On Sept. 2, 2009, in the Centresource company meeting, our CEO had the staff break …
There. I admitted it.
Not cool, but it’s true. In this sound byte world, I find something refreshing about listening to a representative on the floor of the House going on and on about Bill No. 2221. While for most this would be something mandated in purgatory, for me it’s a not-so-guilty pleasure.
On occasion, C-Span will air footage from the United Nations. 99% of the time the delegates are speaking a language I don’t understand, but I still get a kick out of their posturing, mannerisms and delivery. They are professional communicators and their careers have been defined by their ability to sway an audience.
That being said, no matter how great of an orator the leader of Zamunda might be, he has no real power to persuade me. I don’t understand a word he’s saying after all. I’m immune to his influence. I would make more of a connection with him if he were to read the New York City phone book.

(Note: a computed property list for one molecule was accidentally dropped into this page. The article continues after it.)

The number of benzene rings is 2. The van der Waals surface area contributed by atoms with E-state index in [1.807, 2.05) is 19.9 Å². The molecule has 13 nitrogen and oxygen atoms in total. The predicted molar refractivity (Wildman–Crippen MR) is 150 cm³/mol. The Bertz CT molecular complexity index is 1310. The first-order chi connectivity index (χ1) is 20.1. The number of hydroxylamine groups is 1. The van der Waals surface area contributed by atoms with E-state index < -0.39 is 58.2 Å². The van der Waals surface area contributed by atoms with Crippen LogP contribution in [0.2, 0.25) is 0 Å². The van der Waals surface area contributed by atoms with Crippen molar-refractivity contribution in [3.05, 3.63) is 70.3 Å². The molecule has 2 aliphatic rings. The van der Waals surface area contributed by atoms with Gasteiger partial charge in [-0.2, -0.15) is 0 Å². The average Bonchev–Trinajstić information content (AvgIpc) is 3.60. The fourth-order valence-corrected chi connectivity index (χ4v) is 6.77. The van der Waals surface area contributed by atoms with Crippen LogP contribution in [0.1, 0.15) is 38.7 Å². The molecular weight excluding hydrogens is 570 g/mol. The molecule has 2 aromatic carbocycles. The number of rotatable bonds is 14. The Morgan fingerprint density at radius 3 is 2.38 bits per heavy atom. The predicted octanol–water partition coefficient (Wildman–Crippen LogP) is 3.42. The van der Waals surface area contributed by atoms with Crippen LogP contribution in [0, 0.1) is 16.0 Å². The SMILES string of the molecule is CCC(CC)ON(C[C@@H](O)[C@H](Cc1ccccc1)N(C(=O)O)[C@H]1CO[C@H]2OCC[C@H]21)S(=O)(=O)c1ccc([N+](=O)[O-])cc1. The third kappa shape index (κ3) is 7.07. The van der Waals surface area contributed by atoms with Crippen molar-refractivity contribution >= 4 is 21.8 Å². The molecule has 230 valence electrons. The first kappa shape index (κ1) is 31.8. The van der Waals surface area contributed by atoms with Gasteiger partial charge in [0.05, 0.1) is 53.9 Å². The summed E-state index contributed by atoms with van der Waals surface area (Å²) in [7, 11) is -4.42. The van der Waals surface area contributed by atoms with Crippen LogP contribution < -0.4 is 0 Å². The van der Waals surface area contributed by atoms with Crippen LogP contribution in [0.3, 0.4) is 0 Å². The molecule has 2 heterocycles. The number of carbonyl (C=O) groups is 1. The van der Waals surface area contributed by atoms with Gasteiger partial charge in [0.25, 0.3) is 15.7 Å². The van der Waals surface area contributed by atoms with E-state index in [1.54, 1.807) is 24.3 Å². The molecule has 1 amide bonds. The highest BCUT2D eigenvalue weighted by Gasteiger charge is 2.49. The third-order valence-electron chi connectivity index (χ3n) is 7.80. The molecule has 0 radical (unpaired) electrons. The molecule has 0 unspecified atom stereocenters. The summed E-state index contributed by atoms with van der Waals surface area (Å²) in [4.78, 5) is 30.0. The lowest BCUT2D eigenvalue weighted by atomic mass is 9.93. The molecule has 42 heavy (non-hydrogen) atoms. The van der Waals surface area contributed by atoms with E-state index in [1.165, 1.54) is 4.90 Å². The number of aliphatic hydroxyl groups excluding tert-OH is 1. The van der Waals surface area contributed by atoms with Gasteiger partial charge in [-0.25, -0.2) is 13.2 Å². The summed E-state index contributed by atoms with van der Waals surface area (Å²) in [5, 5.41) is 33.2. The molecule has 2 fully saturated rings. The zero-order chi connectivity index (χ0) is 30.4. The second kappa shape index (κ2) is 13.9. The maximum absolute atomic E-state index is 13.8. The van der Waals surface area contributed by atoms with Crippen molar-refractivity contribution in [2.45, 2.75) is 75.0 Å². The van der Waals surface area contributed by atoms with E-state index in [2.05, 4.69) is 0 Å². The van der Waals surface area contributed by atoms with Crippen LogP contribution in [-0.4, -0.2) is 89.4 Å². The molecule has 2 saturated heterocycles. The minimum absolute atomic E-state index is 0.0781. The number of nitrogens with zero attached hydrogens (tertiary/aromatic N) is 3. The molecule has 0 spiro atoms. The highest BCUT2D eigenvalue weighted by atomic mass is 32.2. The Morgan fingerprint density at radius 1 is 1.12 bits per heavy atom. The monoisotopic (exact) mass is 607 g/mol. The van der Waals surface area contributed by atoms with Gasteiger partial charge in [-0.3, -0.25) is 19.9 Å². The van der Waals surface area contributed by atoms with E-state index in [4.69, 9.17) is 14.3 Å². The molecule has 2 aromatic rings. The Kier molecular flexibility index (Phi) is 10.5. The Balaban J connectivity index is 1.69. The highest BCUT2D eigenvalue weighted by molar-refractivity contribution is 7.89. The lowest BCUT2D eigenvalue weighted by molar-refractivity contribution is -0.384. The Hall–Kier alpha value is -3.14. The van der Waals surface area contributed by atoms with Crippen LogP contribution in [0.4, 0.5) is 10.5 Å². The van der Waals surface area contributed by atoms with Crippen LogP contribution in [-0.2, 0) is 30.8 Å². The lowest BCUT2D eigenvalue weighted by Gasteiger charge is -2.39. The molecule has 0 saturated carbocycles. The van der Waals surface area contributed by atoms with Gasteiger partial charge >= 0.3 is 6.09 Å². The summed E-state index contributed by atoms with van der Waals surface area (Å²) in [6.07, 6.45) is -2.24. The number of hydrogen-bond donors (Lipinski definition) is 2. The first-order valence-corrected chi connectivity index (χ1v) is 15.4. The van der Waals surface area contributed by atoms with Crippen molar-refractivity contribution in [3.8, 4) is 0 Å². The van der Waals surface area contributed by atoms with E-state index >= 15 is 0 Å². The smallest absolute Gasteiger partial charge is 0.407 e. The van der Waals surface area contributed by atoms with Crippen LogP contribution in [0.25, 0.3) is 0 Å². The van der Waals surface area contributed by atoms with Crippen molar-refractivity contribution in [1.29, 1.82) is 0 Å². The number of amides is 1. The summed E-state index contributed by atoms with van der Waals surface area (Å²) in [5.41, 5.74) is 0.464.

Thinking that through I realized something important: Only 50% of communication is what and how you are saying something. The other 50% is what people hear. You can have the most creative interactive and marketing campaigns of all time, but if you aren’t speaking in a way that your customers can understand, they are lost.
This is why it is key to understand your target demographic intimately (or, as we call them at Centresource, your Stakeholders). Are they men, women, old, young, rich, poor? Do they make their decisions online or through direct mail? All of this will shape the tone of your conversation. It will teach you the right dialect. It will tell you the questions to ask and how to engage people where they live. Taking the time to understand the lives of your Stakeholders frees you to speak their language. Sure, it’s great to have a polished presentation, but if you don’t know who you are talking to…you might as well be speaking Zamundan.